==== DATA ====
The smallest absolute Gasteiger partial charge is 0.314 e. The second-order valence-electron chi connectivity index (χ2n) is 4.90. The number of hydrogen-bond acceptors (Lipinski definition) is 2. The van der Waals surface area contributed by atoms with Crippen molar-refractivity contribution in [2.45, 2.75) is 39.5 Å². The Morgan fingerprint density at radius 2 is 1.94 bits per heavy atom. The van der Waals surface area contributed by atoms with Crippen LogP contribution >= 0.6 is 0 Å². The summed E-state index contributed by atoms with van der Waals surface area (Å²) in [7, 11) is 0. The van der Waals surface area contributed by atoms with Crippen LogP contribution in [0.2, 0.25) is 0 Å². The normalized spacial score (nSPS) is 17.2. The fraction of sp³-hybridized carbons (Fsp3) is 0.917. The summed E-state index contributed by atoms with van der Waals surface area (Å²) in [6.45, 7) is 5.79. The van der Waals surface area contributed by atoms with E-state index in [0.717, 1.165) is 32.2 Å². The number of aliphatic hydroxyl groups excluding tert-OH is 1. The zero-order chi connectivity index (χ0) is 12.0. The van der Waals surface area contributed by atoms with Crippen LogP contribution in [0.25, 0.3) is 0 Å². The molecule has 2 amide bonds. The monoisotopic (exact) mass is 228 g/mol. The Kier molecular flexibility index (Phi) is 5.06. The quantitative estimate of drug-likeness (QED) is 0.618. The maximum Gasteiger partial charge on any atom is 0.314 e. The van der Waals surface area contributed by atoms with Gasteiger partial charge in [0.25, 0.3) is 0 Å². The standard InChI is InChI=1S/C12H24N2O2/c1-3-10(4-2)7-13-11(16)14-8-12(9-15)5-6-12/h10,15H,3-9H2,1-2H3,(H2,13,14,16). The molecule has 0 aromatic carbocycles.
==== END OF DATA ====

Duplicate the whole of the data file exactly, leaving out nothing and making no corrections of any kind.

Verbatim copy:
The smallest absolute Gasteiger partial charge is 0.314 e. The second-order valence-electron chi connectivity index (χ2n) is 4.90. The number of hydrogen-bond acceptors (Lipinski definition) is 2. The van der Waals surface area contributed by atoms with Crippen molar-refractivity contribution in [2.45, 2.75) is 39.5 Å². The Morgan fingerprint density at radius 2 is 1.94 bits per heavy atom. The van der Waals surface area contributed by atoms with Crippen LogP contribution >= 0.6 is 0 Å². The summed E-state index contributed by atoms with van der Waals surface area (Å²) in [7, 11) is 0. The van der Waals surface area contributed by atoms with Crippen LogP contribution in [0.2, 0.25) is 0 Å². The normalized spacial score (nSPS) is 17.2. The fraction of sp³-hybridized carbons (Fsp3) is 0.917. The summed E-state index contributed by atoms with van der Waals surface area (Å²) in [6.45, 7) is 5.79. The van der Waals surface area contributed by atoms with E-state index in [0.717, 1.165) is 32.2 Å². The number of aliphatic hydroxyl groups excluding tert-OH is 1. The zero-order chi connectivity index (χ0) is 12.0. The van der Waals surface area contributed by atoms with Crippen LogP contribution in [0.25, 0.3) is 0 Å². The molecule has 2 amide bonds. The monoisotopic (exact) mass is 228 g/mol. The Kier molecular flexibility index (Phi) is 5.06. The quantitative estimate of drug-likeness (QED) is 0.618. The maximum Gasteiger partial charge on any atom is 0.314 e. The van der Waals surface area contributed by atoms with Gasteiger partial charge in [0.25, 0.3) is 0 Å². The standard InChI is InChI=1S/C12H24N2O2/c1-3-10(4-2)7-13-11(16)14-8-12(9-15)5-6-12/h10,15H,3-9H2,1-2H3,(H2,13,14,16). The molecule has 0 aromatic carbocycles.